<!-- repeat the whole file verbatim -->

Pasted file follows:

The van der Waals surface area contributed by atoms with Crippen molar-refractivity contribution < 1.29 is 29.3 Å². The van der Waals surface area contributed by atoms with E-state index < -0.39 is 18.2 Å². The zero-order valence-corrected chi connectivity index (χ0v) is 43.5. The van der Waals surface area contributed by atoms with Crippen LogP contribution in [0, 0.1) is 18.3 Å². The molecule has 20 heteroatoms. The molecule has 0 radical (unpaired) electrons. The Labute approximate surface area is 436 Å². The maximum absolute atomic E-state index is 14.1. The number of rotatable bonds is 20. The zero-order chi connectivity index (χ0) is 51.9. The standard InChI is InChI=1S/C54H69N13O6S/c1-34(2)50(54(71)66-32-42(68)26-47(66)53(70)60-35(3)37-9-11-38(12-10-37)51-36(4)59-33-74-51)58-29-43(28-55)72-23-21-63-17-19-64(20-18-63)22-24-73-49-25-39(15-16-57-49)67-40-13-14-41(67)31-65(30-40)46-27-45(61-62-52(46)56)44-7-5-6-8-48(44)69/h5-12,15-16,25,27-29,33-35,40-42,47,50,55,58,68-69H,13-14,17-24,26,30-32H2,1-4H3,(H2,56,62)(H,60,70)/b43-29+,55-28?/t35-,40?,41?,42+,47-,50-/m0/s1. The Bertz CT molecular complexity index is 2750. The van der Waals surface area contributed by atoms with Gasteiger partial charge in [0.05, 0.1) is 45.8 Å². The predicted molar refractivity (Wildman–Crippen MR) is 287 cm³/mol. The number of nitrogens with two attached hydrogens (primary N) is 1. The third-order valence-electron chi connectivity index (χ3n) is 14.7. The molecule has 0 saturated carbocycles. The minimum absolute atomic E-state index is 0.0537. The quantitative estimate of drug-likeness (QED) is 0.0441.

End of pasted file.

The van der Waals surface area contributed by atoms with Crippen molar-refractivity contribution < 1.29 is 29.3 Å². The van der Waals surface area contributed by atoms with E-state index < -0.39 is 18.2 Å². The zero-order valence-corrected chi connectivity index (χ0v) is 43.5. The van der Waals surface area contributed by atoms with Crippen LogP contribution in [0, 0.1) is 18.3 Å². The molecule has 20 heteroatoms. The molecule has 0 radical (unpaired) electrons. The Labute approximate surface area is 436 Å². The maximum absolute atomic E-state index is 14.1. The number of rotatable bonds is 20. The zero-order chi connectivity index (χ0) is 51.9. The standard InChI is InChI=1S/C54H69N13O6S/c1-34(2)50(54(71)66-32-42(68)26-47(66)53(70)60-35(3)37-9-11-38(12-10-37)51-36(4)59-33-74-51)58-29-43(28-55)72-23-21-63-17-19-64(20-18-63)22-24-73-49-25-39(15-16-57-49)67-40-13-14-41(67)31-65(30-40)46-27-45(61-62-52(46)56)44-7-5-6-8-48(44)69/h5-12,15-16,25,27-29,33-35,40-42,47,50,55,58,68-69H,13-14,17-24,26,30-32H2,1-4H3,(H2,56,62)(H,60,70)/b43-29+,55-28?/t35-,40?,41?,42+,47-,50-/m0/s1. The Bertz CT molecular complexity index is 2750. The van der Waals surface area contributed by atoms with Gasteiger partial charge in [0.05, 0.1) is 45.8 Å². The predicted molar refractivity (Wildman–Crippen MR) is 287 cm³/mol. The number of nitrogens with two attached hydrogens (primary N) is 1. The third-order valence-electron chi connectivity index (χ3n) is 14.7. The molecule has 0 saturated carbocycles. The minimum absolute atomic E-state index is 0.0537. The quantitative estimate of drug-likeness (QED) is 0.0441.